Leveraging on two of his famous 8-Point Agenda, promoting ICT Innovation and Investment opportunities, as well as facilitating strategic collaboration and partnership, Danbatta opened the door wide and extended the hand of collaboration to the academia to unleash its research potential.
“You know the telecommunications industry is dynamic. New technologies are daily emerging and new challenges too. And through research and development we can find solutions to challenges in the industry as well as improve on the services that actors in the industry provide to Nigerians.
“This we can we do by leveraging experience, the huge knowledge residents in the Nigerian Universities. And you have seen there’s a diverse representation of research proposals from the universities. And we are hoping that together these proposals will bring about prototypes that in turn we can commercialise hopefully in the not distant future in order to revive the manufacturing sector of the economy,” said the Professor of telecommunication engineering, while answering questions from reporters at a ceremony organised to endow professorial chairs at two of the nation universities recently.
Yet some of us may still ask: why is it that it’s the regulator that is seizing the momentum by the scruff of its neck instead of the industry itself?
Mr. Ephraim Nwokonneya, the Director, Research and Development of the commission has a convincing answer.
“We are getting involved because unlike in the advanced countries where the industry drives and funds research, here it has been lethargic in that respect.”
Nwokonneya, who showered encomiums on the NCC boss for the big push he has given to research and development, said Prof Danbatta is man who walks the talks by putting research and development in the front burner of the agency.
“Professor Danbatta has recognized the fact that the industry is saturating in some certain segments like the voice services, and a lot of growth opportunities are in broadband, value added services, data services, and opportunities can be unlocked using research and development,” he explained.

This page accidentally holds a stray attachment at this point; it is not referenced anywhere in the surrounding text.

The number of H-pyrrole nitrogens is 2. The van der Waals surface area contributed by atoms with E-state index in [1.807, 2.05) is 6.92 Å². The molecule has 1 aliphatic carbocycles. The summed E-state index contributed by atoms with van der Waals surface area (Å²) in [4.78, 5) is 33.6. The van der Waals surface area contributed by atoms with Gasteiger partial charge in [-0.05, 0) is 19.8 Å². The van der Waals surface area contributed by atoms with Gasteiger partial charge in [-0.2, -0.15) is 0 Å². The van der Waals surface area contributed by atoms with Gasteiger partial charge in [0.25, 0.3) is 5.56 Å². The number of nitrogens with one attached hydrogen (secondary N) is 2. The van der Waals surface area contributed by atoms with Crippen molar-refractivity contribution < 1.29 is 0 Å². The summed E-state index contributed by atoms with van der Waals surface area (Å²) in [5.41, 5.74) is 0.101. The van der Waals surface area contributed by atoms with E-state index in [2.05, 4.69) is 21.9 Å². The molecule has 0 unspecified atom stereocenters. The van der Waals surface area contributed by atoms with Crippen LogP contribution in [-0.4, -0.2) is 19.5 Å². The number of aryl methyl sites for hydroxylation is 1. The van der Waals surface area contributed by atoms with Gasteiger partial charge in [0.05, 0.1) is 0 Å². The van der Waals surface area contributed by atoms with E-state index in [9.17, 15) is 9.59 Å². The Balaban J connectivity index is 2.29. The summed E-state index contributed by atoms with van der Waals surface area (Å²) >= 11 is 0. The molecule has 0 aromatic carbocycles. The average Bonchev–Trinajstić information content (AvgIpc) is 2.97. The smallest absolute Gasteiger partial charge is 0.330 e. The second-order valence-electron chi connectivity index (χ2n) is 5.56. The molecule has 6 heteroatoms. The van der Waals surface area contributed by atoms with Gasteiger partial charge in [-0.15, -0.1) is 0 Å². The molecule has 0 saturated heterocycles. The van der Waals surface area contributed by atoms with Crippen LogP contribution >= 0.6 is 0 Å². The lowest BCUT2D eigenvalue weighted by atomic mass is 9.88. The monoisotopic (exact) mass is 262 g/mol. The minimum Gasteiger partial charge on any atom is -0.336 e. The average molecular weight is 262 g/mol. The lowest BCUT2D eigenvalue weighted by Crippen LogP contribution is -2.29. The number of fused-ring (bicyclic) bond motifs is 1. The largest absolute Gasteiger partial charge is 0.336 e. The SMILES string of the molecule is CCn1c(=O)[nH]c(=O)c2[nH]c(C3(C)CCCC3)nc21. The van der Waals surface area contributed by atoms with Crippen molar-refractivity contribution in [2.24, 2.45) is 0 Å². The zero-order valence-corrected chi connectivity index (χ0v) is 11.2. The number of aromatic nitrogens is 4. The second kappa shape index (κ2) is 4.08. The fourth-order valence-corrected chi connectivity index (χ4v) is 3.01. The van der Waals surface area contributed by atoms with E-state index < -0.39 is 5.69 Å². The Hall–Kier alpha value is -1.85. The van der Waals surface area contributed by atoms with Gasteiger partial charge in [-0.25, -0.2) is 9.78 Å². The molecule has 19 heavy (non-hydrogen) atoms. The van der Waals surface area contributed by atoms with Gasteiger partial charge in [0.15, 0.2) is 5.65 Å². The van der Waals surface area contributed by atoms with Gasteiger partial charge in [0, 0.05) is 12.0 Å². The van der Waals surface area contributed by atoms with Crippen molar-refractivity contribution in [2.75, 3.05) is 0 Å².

At least no fewer than 26 research projects sponsored by the commission in various tertiary institutions are currently ongoing, with two already in a collusive stage.
These include: fabrication of GSM communication based walking cane robot (GWCR), design and construction of a power line communications modem for domestic LAN, and development of secure prototype and framework for data harvesters and monitoring system to secure large farm, among others.
All said and done, while the Danbatta-led NCC’s stride in stimulating the industry through research and development isn’t purely rooted in Harari’s “cornucopia of doomsday scenarios”, it goes without saying that, it’s undeniably a brainchild of the transformational leadership at the helm of affairs of the regulatory agency.
The young imaginative innovators that the commission sponsored to the ITU Telecom World in Busan, South Korea, two years ago, had given the rest of the world the glimpse of what we could expect by sweeping all the silverwares. All eyes are now on the academia to come up with the prototypes that can put Nigeria on the map of global system of innovation.